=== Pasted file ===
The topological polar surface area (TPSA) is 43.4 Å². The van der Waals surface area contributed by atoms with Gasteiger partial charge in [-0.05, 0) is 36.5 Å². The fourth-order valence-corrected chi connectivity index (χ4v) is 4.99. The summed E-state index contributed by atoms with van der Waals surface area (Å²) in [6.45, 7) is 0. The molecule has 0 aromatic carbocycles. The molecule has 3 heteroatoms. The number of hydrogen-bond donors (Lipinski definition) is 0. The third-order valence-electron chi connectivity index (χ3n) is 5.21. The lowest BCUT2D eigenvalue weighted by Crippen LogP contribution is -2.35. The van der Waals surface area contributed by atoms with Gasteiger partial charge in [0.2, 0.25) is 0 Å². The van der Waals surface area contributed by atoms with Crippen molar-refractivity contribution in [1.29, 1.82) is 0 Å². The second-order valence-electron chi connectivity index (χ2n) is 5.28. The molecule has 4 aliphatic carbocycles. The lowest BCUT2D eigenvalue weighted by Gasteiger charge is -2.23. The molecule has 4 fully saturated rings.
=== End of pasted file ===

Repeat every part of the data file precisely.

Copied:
The topological polar surface area (TPSA) is 43.4 Å². The van der Waals surface area contributed by atoms with Gasteiger partial charge in [-0.05, 0) is 36.5 Å². The fourth-order valence-corrected chi connectivity index (χ4v) is 4.99. The summed E-state index contributed by atoms with van der Waals surface area (Å²) in [6.45, 7) is 0. The molecule has 0 aromatic carbocycles. The molecule has 3 heteroatoms. The number of hydrogen-bond donors (Lipinski definition) is 0. The third-order valence-electron chi connectivity index (χ3n) is 5.21. The lowest BCUT2D eigenvalue weighted by Crippen LogP contribution is -2.35. The van der Waals surface area contributed by atoms with Gasteiger partial charge in [0.2, 0.25) is 0 Å². The van der Waals surface area contributed by atoms with Crippen molar-refractivity contribution in [1.29, 1.82) is 0 Å². The second-order valence-electron chi connectivity index (χ2n) is 5.28. The molecule has 4 aliphatic carbocycles. The lowest BCUT2D eigenvalue weighted by Gasteiger charge is -2.23. The molecule has 4 fully saturated rings.